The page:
Archeological teams have restored, in part, the Temple of Hathor near the famous Isis temple of Philae. It is scheduled to reopen to the public in May. You can read about that happy event here. (Both the Isis and Hathor temples, as well as the other temples of ancient Philae are now on the Egyptian island of Agilkia, aka Agilika, where they were moved prior to the building of the Aswan Dam, which created Lake Nasser and flooded Philae.)
Compared to the Temple of Isis on Agilkia, the Temple of Hathor is quite small. Reciprocally and interestingly, at Denderah, Hathor’s great Ptolemaic temple complex, there is a similar small Temple of Isis. Clearly, there is a relationship between these two Great Goddesses; so much so that it was required that each Goddess would have a smaller temple near the great temple of the other.
In fact, sometimes that relationship between Isis and Hathor is so close that it’s hard to tell Them apart. Beginning in the New Kingdom, we regularly see Isis wearing the Horns & Disk crown of a Cow Goddess that is emblematic of Hathor. Sometimes Isis also has a small throne on top of the Horns & Disk to indicate that She is indeed Isis rather than Hathor, sometimes She doesn’t. But guess what? Hathor sometimes borrows Isis’ headdress, too.
Again at Denderah, we find a carving of Hathor—and the hieroglyphs confirm that She IS Hathor—wearing the Horns & Disk with the throne on top. I couldn’t find a great photo of it, but if you look above the disk, you see a little bump. That’s the bottom of the throne.
Both Isis and Hathor are associated with Horus, Isis as His mother, Hathor sometimes as mother, sometimes as lover. Both are Cow Goddesses and Goddesses of the Sycamore, though Hathor probably has the prior claim on both these symbols. Both are Eyes of the Divine and holy Uraeus Serpents, powerful, fiery, protective and vengeful Goddesses. Thus both can become Sekhmet, that most fierce and bloodthirsty of Goddesses. Both Isis and Hathor are Goddesses of the Otherworld, Goddesses of rebirth and resurrection, Whom the dead ones adore.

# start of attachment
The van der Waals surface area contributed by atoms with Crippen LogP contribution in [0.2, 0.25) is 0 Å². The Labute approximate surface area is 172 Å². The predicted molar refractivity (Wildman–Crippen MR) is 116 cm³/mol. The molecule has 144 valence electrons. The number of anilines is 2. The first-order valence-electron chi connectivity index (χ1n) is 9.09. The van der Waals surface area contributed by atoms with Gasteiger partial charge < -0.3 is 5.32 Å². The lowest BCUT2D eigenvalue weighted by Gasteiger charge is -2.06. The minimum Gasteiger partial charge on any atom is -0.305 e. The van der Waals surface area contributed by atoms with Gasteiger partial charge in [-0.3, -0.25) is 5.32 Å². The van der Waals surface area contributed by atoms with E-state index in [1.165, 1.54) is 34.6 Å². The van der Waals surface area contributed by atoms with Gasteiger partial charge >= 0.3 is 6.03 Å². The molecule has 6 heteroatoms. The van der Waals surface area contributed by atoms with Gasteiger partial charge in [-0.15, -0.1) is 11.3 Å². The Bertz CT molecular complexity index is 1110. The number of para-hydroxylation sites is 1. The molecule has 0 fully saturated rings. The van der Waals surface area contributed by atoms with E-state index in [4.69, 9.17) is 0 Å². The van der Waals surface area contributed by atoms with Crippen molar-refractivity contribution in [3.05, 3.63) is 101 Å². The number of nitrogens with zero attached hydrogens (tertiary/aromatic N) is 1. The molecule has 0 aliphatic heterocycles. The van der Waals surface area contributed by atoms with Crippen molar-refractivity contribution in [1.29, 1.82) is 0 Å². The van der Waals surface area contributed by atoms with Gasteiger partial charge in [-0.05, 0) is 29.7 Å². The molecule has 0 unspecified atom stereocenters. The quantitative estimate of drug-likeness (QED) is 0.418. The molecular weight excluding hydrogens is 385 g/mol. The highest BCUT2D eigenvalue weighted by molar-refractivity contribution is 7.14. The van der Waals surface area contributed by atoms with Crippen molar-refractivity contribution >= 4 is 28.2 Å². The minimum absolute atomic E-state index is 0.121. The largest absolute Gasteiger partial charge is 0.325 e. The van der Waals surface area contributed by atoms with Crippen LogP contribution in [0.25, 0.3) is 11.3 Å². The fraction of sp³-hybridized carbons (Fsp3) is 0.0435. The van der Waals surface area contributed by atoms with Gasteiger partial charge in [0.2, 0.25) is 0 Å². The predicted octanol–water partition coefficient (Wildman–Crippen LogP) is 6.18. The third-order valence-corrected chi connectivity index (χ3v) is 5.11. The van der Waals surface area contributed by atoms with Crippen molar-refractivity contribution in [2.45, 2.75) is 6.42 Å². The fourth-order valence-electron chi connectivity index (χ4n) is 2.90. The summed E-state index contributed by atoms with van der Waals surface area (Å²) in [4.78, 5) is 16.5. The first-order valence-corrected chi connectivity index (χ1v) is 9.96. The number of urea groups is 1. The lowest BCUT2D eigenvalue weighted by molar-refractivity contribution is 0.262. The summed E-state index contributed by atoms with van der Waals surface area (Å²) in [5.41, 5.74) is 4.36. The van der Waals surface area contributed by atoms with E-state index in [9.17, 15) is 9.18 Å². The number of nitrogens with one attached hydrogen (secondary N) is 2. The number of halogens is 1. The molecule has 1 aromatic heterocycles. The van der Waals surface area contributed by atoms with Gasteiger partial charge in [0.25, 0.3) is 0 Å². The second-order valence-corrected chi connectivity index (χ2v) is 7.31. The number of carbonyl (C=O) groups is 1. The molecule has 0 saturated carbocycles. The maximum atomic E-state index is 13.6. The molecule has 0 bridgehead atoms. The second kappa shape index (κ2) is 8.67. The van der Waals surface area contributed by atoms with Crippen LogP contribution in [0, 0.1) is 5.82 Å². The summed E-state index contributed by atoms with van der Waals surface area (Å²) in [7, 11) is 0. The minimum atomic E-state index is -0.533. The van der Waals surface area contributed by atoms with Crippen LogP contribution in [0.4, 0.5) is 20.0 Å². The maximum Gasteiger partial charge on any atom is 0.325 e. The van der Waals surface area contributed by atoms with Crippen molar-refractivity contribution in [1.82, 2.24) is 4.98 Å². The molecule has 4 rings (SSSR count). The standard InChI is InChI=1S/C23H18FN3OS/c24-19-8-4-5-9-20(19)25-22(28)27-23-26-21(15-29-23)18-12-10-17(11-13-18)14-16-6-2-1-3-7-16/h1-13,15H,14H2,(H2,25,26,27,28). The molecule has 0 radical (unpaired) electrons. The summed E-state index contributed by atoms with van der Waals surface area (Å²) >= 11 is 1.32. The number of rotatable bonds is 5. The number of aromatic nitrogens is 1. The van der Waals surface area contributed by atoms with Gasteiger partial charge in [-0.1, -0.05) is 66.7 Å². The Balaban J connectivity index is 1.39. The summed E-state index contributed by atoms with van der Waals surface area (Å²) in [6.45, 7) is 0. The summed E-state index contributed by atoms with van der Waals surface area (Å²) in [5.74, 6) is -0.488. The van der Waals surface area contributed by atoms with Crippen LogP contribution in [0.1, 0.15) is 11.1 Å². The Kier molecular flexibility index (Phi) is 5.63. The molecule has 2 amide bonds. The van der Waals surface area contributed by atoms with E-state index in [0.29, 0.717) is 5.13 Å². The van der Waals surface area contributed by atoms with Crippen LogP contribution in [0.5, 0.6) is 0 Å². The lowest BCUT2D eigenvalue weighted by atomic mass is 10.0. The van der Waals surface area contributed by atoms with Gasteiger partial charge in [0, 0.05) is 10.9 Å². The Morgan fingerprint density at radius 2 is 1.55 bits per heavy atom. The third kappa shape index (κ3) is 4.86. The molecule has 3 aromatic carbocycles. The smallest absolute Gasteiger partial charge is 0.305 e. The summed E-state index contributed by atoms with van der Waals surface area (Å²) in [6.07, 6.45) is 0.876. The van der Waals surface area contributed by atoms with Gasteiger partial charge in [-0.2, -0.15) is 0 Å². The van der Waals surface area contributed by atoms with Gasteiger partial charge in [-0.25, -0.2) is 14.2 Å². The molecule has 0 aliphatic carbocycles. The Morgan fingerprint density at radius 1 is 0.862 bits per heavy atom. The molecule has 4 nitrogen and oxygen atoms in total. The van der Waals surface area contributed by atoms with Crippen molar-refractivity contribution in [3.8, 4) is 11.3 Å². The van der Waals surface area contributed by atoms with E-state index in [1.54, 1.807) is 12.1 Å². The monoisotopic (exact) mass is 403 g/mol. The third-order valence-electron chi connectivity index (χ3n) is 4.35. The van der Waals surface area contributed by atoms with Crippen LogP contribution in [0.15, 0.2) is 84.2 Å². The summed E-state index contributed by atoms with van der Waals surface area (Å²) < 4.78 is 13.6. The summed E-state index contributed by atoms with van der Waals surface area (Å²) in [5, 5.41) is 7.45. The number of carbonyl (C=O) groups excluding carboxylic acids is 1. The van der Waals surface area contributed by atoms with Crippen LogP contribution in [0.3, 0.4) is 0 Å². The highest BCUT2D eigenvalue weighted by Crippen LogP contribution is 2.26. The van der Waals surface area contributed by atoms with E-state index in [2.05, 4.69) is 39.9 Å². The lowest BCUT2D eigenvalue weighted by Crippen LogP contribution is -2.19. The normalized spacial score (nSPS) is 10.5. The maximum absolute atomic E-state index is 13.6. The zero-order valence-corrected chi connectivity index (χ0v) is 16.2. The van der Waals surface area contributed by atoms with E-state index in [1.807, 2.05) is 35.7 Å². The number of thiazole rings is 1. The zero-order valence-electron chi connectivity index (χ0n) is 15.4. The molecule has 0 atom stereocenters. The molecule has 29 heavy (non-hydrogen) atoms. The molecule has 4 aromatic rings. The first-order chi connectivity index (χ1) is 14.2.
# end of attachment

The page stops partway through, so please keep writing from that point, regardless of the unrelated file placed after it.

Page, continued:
Looking just as these correspondences, Isis and Hathor seem interchangeable. Is it so?
I don’t think so. Instead, They are sister branches of the Divine Tree. They are ultimately united in the Tree’s trunk, yet there is a quite palpable difference in the energy feeling of the two Goddesses—at least out in the twigs and leaves of the Tree where we most often experience Them. As you know, I have an enduring dedication to Isis, but in another part of my spiritual life, I also have a strong connection to Hathor.
Hathor’s energy always has an underlying feeling of excitation, of arousal. It may be sexual, but it doesn’t have to be. Hathor imparts the excitement of living, and thus She is the Great Lady of Love, Joy, Drunkenness, and Dance. Her symbol par excellance is the sistrum, the sacred rattle that is shaken to stir things up. In Egyptian, to “play the sistrum” is iri sekhem, to “do power.” Hathor has something of the maenad in Her, if I may draw from a different cultural metaphor; She’s a bit more wild than Isis, more likely to roar or hiss or spit. O, but She will dance you to ecstasy; She will love you to ecstasy; She will sing you to ecstasy. Perhaps She will also put a bit of Divine terror into your belly while She’s doing it. But then She will turn Those Eyes upon you, those soft, bright, deep cow’s eyes, and She will soothe you, take you in, and make you understand that Love, only Love, is at the heart of the Divine reality.
Of course, Isis, too, inspires passion. She certainly inspires it in me. But that’s not the foundation of Her energy. At Isis’ heart is strength interwoven with the numinous power of magic. Hathor’s tingle is the excitement of life and love. Isis’ tingle is heka. Yet the Mystery of the Goddesses is such that They can share many or even most of Their symbols. Blessed be the Ladies.